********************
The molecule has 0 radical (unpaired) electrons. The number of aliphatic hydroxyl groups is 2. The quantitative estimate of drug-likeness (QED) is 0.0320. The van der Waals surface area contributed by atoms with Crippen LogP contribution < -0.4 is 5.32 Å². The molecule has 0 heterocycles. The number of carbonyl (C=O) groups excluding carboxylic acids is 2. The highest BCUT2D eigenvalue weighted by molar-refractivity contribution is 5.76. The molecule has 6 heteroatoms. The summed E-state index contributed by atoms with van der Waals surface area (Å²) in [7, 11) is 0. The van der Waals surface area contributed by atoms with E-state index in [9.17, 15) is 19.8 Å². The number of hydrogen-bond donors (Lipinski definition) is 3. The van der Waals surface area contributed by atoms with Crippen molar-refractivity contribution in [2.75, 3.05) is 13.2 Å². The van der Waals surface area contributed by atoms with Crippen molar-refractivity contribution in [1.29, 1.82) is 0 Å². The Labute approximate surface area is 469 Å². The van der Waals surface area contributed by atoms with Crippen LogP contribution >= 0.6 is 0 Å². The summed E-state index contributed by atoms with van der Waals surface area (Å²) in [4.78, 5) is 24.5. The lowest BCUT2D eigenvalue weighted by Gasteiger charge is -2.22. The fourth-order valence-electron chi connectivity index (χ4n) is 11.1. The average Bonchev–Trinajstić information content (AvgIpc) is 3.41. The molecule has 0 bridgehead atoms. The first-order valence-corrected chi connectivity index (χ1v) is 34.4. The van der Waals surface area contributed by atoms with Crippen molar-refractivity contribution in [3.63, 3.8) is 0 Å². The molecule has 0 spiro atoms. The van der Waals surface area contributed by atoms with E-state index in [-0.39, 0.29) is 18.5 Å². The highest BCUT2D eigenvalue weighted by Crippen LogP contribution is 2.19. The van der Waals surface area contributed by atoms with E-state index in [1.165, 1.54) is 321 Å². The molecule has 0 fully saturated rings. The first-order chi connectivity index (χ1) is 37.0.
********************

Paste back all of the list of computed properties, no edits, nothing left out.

The molecule has 0 radical (unpaired) electrons. The number of aliphatic hydroxyl groups is 2. The quantitative estimate of drug-likeness (QED) is 0.0320. The van der Waals surface area contributed by atoms with Crippen LogP contribution < -0.4 is 5.32 Å². The molecule has 0 heterocycles. The number of carbonyl (C=O) groups excluding carboxylic acids is 2. The highest BCUT2D eigenvalue weighted by molar-refractivity contribution is 5.76. The molecule has 6 heteroatoms. The summed E-state index contributed by atoms with van der Waals surface area (Å²) in [7, 11) is 0. The van der Waals surface area contributed by atoms with E-state index in [9.17, 15) is 19.8 Å². The number of hydrogen-bond donors (Lipinski definition) is 3. The van der Waals surface area contributed by atoms with Crippen molar-refractivity contribution in [2.75, 3.05) is 13.2 Å². The van der Waals surface area contributed by atoms with Crippen molar-refractivity contribution in [1.29, 1.82) is 0 Å². The Labute approximate surface area is 469 Å². The van der Waals surface area contributed by atoms with Crippen LogP contribution >= 0.6 is 0 Å². The summed E-state index contributed by atoms with van der Waals surface area (Å²) in [4.78, 5) is 24.5. The lowest BCUT2D eigenvalue weighted by Gasteiger charge is -2.22. The fourth-order valence-electron chi connectivity index (χ4n) is 11.1. The average Bonchev–Trinajstić information content (AvgIpc) is 3.41. The molecule has 0 bridgehead atoms. The first-order valence-corrected chi connectivity index (χ1v) is 34.4. The van der Waals surface area contributed by atoms with Crippen molar-refractivity contribution in [3.63, 3.8) is 0 Å². The molecule has 0 spiro atoms. The van der Waals surface area contributed by atoms with E-state index in [-0.39, 0.29) is 18.5 Å². The highest BCUT2D eigenvalue weighted by Crippen LogP contribution is 2.19. The van der Waals surface area contributed by atoms with E-state index in [1.165, 1.54) is 321 Å². The molecule has 0 fully saturated rings. The first-order chi connectivity index (χ1) is 37.0.